Thursday, November 4, 2010

Luminaire sketch model

This is both sides of my sketch model. I would need something to hold the two halves together because there wouldn't be a way, using paper (which is what I have explored so far) to have them connected naturally, without using tape or some other for of adhesive. 

The separate sides:

I want to use a silhouette of a figure that is curvy and abstract, but still recognizable. Japanese lanterns usually have a cherry blossom branch incorporated into them, and I wanted to adopt and make that technique my own.

This image is how I would like for my luminaire to be. I would like half of it to be just the cut out of the object, like the roots, and the other half to be just the object, like the trunk of the picture.

This is also a similar picture to the one above. I would want half of my branch- like figure seem white, by the light showing through it, and the other half to appear black because the light will be shining all around it.
Two other ways that I was thinking about making the branch silhouette is carving it out of wood, and then attaching the wood together to make it, like the picture below does.

The other way was making a mosaic of and just leaving the branch untouched, either white or black to contrast with the color mosaic, like below.


I chose these 3 sketches because I tried to use the entire page for all of them. For the last 2, I didn't use shadows. Instead, I concentrated on the outline and detail of the sketch. On the first one, I could have practiced a bit more on drawing the actual bottle, but I was looking more at the light through it and the shadow it made with the orange.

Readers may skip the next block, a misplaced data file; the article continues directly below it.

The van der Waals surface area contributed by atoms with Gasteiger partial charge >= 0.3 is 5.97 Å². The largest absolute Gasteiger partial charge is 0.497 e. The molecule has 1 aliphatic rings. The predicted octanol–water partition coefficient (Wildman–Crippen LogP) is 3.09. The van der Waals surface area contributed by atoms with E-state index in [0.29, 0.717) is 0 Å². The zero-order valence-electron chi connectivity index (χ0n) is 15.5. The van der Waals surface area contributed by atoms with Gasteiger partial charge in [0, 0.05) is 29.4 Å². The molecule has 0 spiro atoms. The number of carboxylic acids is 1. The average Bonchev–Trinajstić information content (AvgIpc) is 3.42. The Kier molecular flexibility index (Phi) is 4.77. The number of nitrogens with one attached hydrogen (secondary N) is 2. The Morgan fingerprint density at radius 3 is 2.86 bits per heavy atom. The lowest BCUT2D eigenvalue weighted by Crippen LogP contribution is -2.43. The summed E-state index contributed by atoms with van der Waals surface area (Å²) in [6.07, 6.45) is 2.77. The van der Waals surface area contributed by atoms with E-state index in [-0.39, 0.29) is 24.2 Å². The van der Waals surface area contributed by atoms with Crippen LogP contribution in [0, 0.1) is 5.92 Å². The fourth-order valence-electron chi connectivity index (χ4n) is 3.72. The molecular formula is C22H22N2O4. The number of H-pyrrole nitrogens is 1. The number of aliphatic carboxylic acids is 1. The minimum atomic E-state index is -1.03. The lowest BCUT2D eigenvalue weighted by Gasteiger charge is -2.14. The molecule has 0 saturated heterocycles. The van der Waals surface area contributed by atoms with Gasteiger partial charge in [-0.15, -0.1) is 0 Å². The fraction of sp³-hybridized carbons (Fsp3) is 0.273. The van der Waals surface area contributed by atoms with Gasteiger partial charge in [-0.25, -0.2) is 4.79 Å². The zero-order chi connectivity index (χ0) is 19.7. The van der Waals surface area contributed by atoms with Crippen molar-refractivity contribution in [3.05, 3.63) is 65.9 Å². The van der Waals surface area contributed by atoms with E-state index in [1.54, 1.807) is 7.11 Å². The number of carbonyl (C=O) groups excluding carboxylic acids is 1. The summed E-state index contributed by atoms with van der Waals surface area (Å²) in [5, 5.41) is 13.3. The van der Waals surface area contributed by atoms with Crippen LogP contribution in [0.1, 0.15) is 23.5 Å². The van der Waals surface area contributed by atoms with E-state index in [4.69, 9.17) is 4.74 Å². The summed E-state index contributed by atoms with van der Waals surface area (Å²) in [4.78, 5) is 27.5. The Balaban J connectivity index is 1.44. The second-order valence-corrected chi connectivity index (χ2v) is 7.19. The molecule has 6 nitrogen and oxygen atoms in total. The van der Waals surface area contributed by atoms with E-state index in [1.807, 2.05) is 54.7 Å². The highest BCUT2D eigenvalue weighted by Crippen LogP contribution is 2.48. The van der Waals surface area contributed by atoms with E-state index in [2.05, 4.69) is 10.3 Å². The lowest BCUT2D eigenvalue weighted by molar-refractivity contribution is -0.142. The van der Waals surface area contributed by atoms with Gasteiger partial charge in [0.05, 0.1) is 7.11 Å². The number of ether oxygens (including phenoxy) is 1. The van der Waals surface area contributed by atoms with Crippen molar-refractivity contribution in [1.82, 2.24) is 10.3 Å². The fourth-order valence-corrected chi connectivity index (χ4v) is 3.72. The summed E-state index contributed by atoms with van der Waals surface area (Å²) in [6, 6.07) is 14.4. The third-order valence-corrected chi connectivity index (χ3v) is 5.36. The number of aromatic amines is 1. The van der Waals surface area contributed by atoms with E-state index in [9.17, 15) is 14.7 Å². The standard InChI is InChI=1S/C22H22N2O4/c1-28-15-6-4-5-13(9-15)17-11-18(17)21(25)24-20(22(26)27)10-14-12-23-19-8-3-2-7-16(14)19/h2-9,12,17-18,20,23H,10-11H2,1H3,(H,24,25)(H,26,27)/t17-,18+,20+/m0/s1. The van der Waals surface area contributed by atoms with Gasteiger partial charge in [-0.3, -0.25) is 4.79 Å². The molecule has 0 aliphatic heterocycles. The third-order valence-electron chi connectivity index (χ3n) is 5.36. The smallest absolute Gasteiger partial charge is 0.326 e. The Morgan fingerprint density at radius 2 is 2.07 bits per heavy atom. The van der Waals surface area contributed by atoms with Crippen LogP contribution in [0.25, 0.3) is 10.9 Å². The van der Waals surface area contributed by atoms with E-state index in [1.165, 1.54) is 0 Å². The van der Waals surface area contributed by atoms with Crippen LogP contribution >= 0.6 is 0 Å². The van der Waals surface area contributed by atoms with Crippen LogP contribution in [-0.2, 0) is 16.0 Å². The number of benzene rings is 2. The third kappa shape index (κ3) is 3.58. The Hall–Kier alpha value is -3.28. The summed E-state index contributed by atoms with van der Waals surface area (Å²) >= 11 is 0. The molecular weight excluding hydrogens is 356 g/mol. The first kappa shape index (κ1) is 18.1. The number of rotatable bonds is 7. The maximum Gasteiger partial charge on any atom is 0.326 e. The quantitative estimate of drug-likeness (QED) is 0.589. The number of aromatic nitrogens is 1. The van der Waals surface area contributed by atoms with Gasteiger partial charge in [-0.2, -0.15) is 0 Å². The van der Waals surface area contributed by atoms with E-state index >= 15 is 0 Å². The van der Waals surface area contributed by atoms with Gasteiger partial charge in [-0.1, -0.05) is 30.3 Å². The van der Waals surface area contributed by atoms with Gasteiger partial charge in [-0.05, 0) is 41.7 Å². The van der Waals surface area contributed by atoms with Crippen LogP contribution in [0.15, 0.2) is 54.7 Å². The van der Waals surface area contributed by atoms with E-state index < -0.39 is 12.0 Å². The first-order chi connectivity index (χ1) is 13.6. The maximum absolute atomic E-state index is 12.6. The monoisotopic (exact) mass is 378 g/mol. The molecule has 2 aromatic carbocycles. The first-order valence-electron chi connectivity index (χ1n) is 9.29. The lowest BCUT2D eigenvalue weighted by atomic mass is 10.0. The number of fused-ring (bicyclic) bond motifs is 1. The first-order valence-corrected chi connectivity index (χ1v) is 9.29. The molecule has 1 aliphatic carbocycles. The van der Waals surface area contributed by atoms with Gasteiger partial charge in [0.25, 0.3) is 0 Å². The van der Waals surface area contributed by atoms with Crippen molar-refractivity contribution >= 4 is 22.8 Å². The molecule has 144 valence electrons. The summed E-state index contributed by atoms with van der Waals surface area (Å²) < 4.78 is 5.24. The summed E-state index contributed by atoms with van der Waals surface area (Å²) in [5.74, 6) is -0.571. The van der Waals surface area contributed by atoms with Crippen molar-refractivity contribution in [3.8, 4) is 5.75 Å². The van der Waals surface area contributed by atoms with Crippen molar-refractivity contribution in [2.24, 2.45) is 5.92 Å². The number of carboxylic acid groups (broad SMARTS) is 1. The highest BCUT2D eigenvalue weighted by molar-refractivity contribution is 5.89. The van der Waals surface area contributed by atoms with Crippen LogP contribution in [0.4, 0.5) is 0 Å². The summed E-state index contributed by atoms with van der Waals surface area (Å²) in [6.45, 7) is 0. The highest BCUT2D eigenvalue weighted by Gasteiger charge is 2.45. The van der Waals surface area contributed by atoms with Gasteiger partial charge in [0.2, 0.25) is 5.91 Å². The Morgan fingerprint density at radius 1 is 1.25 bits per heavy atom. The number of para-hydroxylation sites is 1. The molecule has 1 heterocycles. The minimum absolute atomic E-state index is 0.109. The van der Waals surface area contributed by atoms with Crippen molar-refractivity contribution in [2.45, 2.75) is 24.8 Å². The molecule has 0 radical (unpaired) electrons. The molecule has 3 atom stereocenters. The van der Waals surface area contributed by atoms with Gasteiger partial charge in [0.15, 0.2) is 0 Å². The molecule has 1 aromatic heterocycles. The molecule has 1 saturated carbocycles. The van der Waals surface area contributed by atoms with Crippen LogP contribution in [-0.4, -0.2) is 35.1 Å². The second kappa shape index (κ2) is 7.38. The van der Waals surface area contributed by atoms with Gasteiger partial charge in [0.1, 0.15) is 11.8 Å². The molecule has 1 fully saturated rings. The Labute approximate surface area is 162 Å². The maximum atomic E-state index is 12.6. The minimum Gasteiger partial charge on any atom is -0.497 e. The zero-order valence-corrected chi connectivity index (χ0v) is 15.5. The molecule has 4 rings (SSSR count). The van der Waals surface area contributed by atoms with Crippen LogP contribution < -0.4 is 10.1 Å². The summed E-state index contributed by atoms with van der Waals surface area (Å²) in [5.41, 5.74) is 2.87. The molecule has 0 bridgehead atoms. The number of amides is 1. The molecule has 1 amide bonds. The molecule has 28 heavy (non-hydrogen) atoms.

Wednesday, November 3, 2010

Caitlyn Whisenant's wood project sketch

Caitlyn's drawing is an excellent one of showing how to use the entire page. She didn't make the object fill the whole page, but she practiced shading in the extra space. But her shading is also phenomenal. It is obvious that she used a strong light. We are able to see where the light source is compared to the object.

Chelsea Epes's wood project sketch

I chose this sketch of hers because of the line quality and the line detail. She made the objects closest to the person the darkest, and even added some darkness where the wood intersect the piece behind it, giving the segment depth and shadow. She made sure to pay special attention to the wood grain, making it easy to see how and where she cute the pieces out of the 2x4 by following the grain. This drawing was one of her best in the way that she captured the image.